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Advice on how to protect yourself following sexual assault at Hardberger Park

Self-defense training is taking place in parts of San Antonio. It’s a bigger push now following Tuesday morning’s alleged sexual assault at Hardberger Park on the Northside.

SAN ANTONIO – Self-defense training is taking place in parts of San Antonio. It’s a bigger push now following Tuesday morning’s alleged sexual assault at Hardberger Park on the Northside.

Police did have a person of interest on Tuesday, but no charges have been made so far.

As a result of the incident, Park Police will be increasing patrols in the area along with considering more emergency call buttons.

Tammie Mcilroy, a San Antonio resident, recently started training at Ohana Academy.

“I go running all the time by myself so it's very easy to put myself in that situation,” says Mcilroy.

The Martial Arts enthusiast says she’s shocked after learning a 27-year-old woman was sexually assaulted while jogging at Hardberger Park.

During the attack, the woman managed to bite the man and run to an apartment complex across the street to call for help.

“I hope to never be in that situation,” adds Mcilroy.

Mcilroy says she is now learning what to do if she is ever grabbed or held down.

“Anytime you're running you always get that eerie feeling like somebody is behind you.," adds Mcilroy.

Head instructor of Ohana Academy, Jason Yerrington, says everyone should consider doing the training.

“Don't sit back and wait because you never know when it's going to happen,” says Yerrington.

SAPD shared the following advice following Tuesday’s assault:

1. Own the trail. Project alertness, confidence, and determination. Your shoulders are back, you are aware of your surroundings, and you have somewhere to go.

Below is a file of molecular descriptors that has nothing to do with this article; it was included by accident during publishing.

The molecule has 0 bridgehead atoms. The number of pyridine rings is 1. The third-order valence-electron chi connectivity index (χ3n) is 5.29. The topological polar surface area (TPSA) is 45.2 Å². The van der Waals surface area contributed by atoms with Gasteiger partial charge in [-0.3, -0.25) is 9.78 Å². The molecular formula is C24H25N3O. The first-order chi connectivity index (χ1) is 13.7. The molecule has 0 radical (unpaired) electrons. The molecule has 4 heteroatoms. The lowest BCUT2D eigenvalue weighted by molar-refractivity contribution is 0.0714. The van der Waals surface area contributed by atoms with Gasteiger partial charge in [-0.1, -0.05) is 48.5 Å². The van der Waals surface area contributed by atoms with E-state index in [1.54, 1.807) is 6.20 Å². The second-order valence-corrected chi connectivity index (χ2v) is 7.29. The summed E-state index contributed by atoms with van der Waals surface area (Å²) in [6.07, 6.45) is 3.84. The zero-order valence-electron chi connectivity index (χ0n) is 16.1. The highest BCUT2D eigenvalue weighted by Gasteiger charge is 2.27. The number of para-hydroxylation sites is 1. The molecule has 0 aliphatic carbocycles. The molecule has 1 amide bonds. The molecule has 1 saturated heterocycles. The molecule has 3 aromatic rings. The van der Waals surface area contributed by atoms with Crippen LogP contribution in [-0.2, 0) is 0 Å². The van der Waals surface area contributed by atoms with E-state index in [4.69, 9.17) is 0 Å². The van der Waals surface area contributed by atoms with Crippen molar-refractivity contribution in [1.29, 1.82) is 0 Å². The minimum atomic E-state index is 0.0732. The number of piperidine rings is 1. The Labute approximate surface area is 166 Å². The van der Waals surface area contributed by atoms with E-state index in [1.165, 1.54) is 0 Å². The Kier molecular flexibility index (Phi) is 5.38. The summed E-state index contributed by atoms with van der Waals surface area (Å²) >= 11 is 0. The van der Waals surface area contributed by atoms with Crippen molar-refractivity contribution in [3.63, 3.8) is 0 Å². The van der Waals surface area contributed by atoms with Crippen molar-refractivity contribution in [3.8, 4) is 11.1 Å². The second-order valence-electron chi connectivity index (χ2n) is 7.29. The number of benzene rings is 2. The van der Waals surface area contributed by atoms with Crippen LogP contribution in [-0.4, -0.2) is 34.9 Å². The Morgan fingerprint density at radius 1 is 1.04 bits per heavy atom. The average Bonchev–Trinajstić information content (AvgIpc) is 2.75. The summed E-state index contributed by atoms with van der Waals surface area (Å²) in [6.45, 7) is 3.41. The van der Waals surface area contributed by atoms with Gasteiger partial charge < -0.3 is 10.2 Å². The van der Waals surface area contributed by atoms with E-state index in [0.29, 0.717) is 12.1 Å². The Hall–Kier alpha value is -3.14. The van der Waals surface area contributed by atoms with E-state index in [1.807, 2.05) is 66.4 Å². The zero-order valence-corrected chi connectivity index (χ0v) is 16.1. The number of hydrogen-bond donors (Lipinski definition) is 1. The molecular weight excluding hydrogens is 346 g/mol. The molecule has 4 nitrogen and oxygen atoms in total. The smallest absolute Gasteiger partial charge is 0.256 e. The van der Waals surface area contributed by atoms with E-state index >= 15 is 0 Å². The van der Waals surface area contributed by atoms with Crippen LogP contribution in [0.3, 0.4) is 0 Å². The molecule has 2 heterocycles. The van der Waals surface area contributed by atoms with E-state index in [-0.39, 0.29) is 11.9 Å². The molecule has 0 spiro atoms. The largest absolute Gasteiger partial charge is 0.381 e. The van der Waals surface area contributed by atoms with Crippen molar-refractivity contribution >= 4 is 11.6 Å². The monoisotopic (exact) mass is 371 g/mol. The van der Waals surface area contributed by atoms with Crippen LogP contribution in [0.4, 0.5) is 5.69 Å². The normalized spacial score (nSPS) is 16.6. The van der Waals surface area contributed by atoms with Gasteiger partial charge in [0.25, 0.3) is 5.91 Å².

2. Go with a buddy. Enjoy your trails and parklands with a friend. Two or more trail users can assist each other in the event of accident or injury, and one can always seek help.

3. The day is your friend. It's better to avoid dusk and darkness.

4. Use all your senses. Listen for suspicious noises. Don't wear headphones; they impair your ability to hear someone approaching you from behind. If you sense that an area may be unsafe for you, leave.

5. Take what you need. Carry personal identification and wear your medical bracelets. 6. Leave valuables at home. Don't make yourself an obvious target. If you must leave valuables in your vehicle while you are enjoying your picnic lunch or using the trails, hide them well before you arrive at the parking area; auto burglaries are all too common.

7. Call for help. If you need assistance or encounter someone else needing assistance in the District, call 911.

8. Have someone waiting. Always let someone else know where you will be going and when you will return, and instruct him or her to call 911 if you do not return as planned.

9. Attire. Don’t wear any expensive jewelry.

10. Tools. If you feel comfortable caring pepper spray that can also be a tool of defense. Make sure you do research prior to purchasing

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